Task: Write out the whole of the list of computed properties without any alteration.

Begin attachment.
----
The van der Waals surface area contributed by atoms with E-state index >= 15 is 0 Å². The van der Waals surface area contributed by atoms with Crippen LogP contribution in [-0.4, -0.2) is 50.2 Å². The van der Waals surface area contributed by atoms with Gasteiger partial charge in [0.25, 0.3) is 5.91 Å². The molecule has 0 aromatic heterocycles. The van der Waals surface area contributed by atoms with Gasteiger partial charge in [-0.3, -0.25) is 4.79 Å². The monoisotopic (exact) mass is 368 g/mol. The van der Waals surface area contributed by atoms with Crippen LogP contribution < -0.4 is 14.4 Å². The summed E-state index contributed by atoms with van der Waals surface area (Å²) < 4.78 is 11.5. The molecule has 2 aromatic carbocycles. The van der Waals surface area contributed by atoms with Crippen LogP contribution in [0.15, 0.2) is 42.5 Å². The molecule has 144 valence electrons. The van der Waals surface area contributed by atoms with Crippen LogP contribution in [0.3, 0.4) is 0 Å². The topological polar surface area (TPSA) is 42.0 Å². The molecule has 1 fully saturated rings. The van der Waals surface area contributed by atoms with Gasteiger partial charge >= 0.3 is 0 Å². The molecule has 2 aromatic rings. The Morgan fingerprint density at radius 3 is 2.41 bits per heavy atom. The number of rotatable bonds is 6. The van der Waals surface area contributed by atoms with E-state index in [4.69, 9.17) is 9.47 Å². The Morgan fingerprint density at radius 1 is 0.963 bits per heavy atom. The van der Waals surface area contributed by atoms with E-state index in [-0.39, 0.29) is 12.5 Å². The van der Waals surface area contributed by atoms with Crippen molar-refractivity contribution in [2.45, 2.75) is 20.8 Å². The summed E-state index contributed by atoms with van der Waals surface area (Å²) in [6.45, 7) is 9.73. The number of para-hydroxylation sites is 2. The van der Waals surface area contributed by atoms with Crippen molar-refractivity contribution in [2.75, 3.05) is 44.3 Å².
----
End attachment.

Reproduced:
The van der Waals surface area contributed by atoms with E-state index >= 15 is 0 Å². The van der Waals surface area contributed by atoms with Crippen LogP contribution in [-0.4, -0.2) is 50.2 Å². The van der Waals surface area contributed by atoms with Gasteiger partial charge in [0.25, 0.3) is 5.91 Å². The molecule has 0 aromatic heterocycles. The van der Waals surface area contributed by atoms with Gasteiger partial charge in [-0.3, -0.25) is 4.79 Å². The monoisotopic (exact) mass is 368 g/mol. The van der Waals surface area contributed by atoms with Crippen LogP contribution < -0.4 is 14.4 Å². The summed E-state index contributed by atoms with van der Waals surface area (Å²) < 4.78 is 11.5. The molecule has 2 aromatic carbocycles. The van der Waals surface area contributed by atoms with Crippen LogP contribution in [0.15, 0.2) is 42.5 Å². The molecule has 144 valence electrons. The van der Waals surface area contributed by atoms with Crippen LogP contribution in [0.3, 0.4) is 0 Å². The topological polar surface area (TPSA) is 42.0 Å². The molecule has 1 fully saturated rings. The van der Waals surface area contributed by atoms with Gasteiger partial charge >= 0.3 is 0 Å². The molecule has 2 aromatic rings. The Morgan fingerprint density at radius 3 is 2.41 bits per heavy atom. The number of rotatable bonds is 6. The van der Waals surface area contributed by atoms with E-state index in [4.69, 9.17) is 9.47 Å². The Morgan fingerprint density at radius 1 is 0.963 bits per heavy atom. The van der Waals surface area contributed by atoms with E-state index in [-0.39, 0.29) is 12.5 Å². The van der Waals surface area contributed by atoms with Crippen molar-refractivity contribution in [2.45, 2.75) is 20.8 Å². The summed E-state index contributed by atoms with van der Waals surface area (Å²) in [6.45, 7) is 9.73. The number of para-hydroxylation sites is 2. The van der Waals surface area contributed by atoms with Crippen molar-refractivity contribution in [2.75, 3.05) is 44.3 Å².